Arizona

We worked with allies on the ground to pressure Republicans that were threatening to change Arizona’s Independent Redistricting Commission—one of the best in the country.

Share

How Redistricting Happened in Arizona

The following timeline is a high-level overview outlining major redistricting events and activity in the state of Arizona over the last 10 years.

2011

Census data delivered to Arizona.

2012

The bipartisan Arizona Independent Redistricting Commission (AIRC) submitted congressional and state legislative maps to the Department of Justice (DOJ) for approval, yielding results that reflect the will of the voters.

The Arizona State Legislature, controlled by Republicans, sued the AIRC, arguing the commission cannot take congressional map-drawing power away from the state legislature.

2015

After three years of litigation, the U.S. Supreme Court affirmed the AIRC's role in drawing Arizona's maps.

2018

An attempt by Arizona Republicans to make the AIRC more partisan failed in the state Senate.

Know the Races that Impact Redistricting

The redistricting process is controlled by different elected officials in each state. Knowing who they are and when to vote for them is the key to creating a fairer redistricting process.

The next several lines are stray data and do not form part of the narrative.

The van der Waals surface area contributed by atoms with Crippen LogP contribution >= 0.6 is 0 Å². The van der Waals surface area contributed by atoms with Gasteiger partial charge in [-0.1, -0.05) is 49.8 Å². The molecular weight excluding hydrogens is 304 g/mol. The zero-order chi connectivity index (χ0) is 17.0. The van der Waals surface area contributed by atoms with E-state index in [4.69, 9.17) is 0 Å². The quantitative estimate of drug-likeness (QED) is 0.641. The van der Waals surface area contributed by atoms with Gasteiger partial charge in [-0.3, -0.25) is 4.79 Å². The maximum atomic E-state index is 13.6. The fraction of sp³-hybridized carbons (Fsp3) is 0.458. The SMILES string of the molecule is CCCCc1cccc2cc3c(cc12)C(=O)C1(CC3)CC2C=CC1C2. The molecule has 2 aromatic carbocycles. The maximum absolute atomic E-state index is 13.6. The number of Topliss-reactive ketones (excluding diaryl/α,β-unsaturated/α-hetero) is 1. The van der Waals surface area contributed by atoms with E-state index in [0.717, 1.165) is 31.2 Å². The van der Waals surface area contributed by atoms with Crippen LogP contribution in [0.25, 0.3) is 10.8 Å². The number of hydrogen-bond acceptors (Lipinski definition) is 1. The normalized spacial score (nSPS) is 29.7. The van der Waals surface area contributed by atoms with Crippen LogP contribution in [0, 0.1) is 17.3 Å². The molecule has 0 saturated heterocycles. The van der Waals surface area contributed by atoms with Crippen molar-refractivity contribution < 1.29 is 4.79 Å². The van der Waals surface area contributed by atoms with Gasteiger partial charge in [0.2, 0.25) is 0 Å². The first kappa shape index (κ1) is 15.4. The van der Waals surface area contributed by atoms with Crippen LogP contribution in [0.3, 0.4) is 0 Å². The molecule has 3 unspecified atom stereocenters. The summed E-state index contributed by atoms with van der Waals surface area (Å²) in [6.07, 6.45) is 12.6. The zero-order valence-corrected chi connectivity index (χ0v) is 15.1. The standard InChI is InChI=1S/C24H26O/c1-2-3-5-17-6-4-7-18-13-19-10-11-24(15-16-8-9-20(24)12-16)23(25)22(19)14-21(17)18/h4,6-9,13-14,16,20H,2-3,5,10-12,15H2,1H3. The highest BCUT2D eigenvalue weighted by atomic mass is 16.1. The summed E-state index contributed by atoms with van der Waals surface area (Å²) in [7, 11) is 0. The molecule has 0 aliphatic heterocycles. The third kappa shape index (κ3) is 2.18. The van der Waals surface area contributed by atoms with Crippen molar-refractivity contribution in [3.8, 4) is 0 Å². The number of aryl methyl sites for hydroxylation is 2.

1 Know the Decision Makers

Redistricting in Arizona is controlled by the Arizona Independent Redistricting Commission, which comprises five nonpartisan members. The commission is often revered as a gold standard for the nation.

2 Know Your State Legislature

Arizona Lower Chamber
29

Democratic-held
seats

31

Republican-held
seats

Arizona Upper Chamber
13

Democratic-held
seats

17

Republican-held
seats

3 Register to Vote

Register to vote in Arizona

You can also confirm that you are already registered to vote.

4 Vote

Court Cases Impacting Arizona

Arizona’s IRC was the subject of a major U.S. Supreme Court decision on whether it was legal for states to use commissions to redistrict.

Arizona State Legislature v. Arizona Independent Redistricting Commission

Read the U.S. Supreme Court's opinion.

Get Involved in Arizona Today

Join Organizing for ‘18

The National Democratic Redistricting Committee and Organizing for Action (OFA) launched a partnership to build a more fair democracy by strategically targeting legislative chambers, governorships, and ballot initiatives that will be critical in determining how maps are drawn after the 2020 Census.

Join a Local OFA Chapter

Alongside the National Redistricting Action Fund (an NDRC affiliate), OFA is engaging with activists and volunteers to help educate people about gerrymandering and involve them in the process of fixing a badly rigged political system.

Attend Events Near You

You can register to vote for the general election in Arizona up until .

Register
to Vote